It’s been a week since Seeker was launched and I hear sales (both print and digital) are doing quite well. It’s quite an exciting time, really, with many comments coming my way like ‘it’s worth way more than £10’ and ‘an exceptional fantasy novel’, and my all-time favourite so far, ‘this pulls you into it, better than Twilight.’ A phrase I will never tire of hearing. My publisher and I are currently working on setting up a few signings across Wales and England, and I’ve been invited to a signing in Ireland, too. No dates as yet, we need to wait until the book is properly on the system (which takes a couple of weeks), and then we shall see. I’ll announce the dates as and when I get them, of course.
The launch itself went quite well, I thought, although it began for me the day before. Saturday 19th March; I was visiting my sister in Southend, England, one of the main locations of Seeker, and while there I figured I’d drop a few promotional posters off. One such place is a small coffee shop called Cafe Reviver, run by a friend of mine called Gary Willis. While there, Gary offered the use of his cafe as a place to do a signing – an offer I intend to take him up on later this year, most likely in the summer. So if you’re in Southend during the summer, look out for this bearded chap sitting outside a cafe on Queens Road surrounded by books. From there I popped into the Halfway House, a former place of employment and also a location used in the book, to drop off another poster and catch up with some friends. There I got into a conversation with a former-customer of mine, Linda Knights (all the time I worked there and I never knew her name), in which I discovered both she and her father, Charlie, love reading. They got quite excited about me releasing a book, and promised to pick up a copy as soon as it hit the shops. So, I consider the trip to Southend successful. After my brief visit to the Halfway I was picked up by my very good friends Ryan Hunter and Ben Theobald (who were travelling all the way to Wales just for the signing – that’s dedication!), and began the long journey back to Wales; a journey which proved to be rather amusing, especially when, by the time we reached the toll booth at the Severn Bridge, the three of us we bouncing and singing along with Christina Aguilera and ‘Fighter’. I looked at them, laughed, glanced around at all the other cars and said, ‘can you spot the gay car?’ Shame on us!
The actual launch took place on the Sunday, March 20th, and I have to admit that during the lead up to it the nerves were beginning to set in. Ryan, who was to do a reading (maybe!) thought he’d be nervous. Ha! He had the easy part. We arrived with plenty of time to spare, and after a bit of faffing around regarding parking meters, we met Tim, head honcho of Hirst Publishing, to help him carry boxes of books to the venue. Boxes of my book! What a strange feeling. As soon as we got to his car, Tim ripped open a box so I could finally see my book. And it was awesome! Everything up to this point (the short stories published in the official Doctor Who anthologies, the eBooks, even the proof beta-copies of Seeker) – everything! – paled in comparison. Finally, after many long years I was holding the fruit of my labours. Not only that, but the summation of the dream I’d had since I was sixteen. And yet, somehow, I managed to contain my excitement. I was intent on not being some excitable geek, but rather the seasoned author. Calm, collected, reserved, and maybe, just maybe, a little cool.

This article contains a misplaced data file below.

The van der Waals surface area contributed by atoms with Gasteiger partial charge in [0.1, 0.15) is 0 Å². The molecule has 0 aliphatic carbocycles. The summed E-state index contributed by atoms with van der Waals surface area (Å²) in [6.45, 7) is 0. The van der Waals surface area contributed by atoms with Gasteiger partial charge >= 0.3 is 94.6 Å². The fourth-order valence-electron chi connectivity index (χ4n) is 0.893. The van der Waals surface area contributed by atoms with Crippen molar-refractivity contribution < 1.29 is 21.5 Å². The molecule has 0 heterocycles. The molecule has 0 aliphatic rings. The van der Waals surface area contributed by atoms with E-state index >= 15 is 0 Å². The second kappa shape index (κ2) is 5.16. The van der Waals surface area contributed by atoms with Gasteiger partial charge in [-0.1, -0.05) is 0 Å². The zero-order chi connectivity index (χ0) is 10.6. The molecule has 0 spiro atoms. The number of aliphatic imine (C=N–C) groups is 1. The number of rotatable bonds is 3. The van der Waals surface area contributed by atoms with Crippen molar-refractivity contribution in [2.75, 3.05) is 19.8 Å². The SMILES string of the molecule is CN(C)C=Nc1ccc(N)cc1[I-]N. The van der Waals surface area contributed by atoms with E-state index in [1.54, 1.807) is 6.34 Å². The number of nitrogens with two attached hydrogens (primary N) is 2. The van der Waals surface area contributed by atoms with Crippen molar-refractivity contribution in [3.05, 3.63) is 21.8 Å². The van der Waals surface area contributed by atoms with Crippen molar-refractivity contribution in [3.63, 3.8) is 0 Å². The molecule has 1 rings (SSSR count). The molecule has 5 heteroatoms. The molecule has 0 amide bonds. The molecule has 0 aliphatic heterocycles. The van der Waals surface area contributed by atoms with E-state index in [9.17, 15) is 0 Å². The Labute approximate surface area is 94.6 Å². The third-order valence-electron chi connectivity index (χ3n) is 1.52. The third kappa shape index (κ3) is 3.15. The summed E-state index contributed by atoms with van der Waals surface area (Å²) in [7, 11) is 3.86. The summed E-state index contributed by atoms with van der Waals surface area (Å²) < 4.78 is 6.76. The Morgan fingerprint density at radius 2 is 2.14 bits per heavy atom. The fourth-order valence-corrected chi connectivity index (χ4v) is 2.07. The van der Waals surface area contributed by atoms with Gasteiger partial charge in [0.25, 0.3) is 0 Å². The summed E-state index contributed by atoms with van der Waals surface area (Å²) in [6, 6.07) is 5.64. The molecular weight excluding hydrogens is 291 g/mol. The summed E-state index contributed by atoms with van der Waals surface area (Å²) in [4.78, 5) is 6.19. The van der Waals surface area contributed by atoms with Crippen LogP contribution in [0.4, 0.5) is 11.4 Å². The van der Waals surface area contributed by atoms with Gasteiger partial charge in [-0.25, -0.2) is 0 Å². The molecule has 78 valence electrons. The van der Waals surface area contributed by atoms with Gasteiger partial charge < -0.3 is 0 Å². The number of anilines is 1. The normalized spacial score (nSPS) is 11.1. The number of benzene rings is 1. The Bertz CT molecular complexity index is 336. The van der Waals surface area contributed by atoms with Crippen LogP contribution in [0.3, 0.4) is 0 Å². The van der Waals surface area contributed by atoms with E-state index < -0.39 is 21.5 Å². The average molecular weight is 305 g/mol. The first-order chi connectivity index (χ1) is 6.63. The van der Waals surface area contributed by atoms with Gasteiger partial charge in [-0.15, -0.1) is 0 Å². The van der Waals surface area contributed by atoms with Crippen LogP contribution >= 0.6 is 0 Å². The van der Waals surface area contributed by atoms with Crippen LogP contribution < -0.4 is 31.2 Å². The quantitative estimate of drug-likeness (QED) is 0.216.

The venue was the King’s Cross Bar, and the staff there were incredibly helpful. Setting up the stage, complete with hanging chains, and allowing me to reorganise their tables (which we did put back when we were done!). Flyers were already on every table, just to inform those who came for breakfast. We arrived plenty early, which did mean a lot of waiting around, and an anxious publisher who wondered how many people would turn up, and when, and what time should we start and… yeah, you can imagine. Me, I just took it all in my step, after all we did have plenty of time and there was no immediate rush. Slowly, but surely (as the saying goes), people started to arrive. Primarily there were many I knew, friends and family invited, but there were plenty of others, too, just general visitors to the pub who were a little curious as to what was happening. Alas the first potential disaster struck near the time of the ‘event’, when I discovered that my cousin could not make it to do her reading. It bothered Ryan more than anyone, though, as he didn’t like the idea of doing one alone, so I managed to persuade Jolene Ferries to read the piece my cousin was due to read. Problem solved, disaster averted.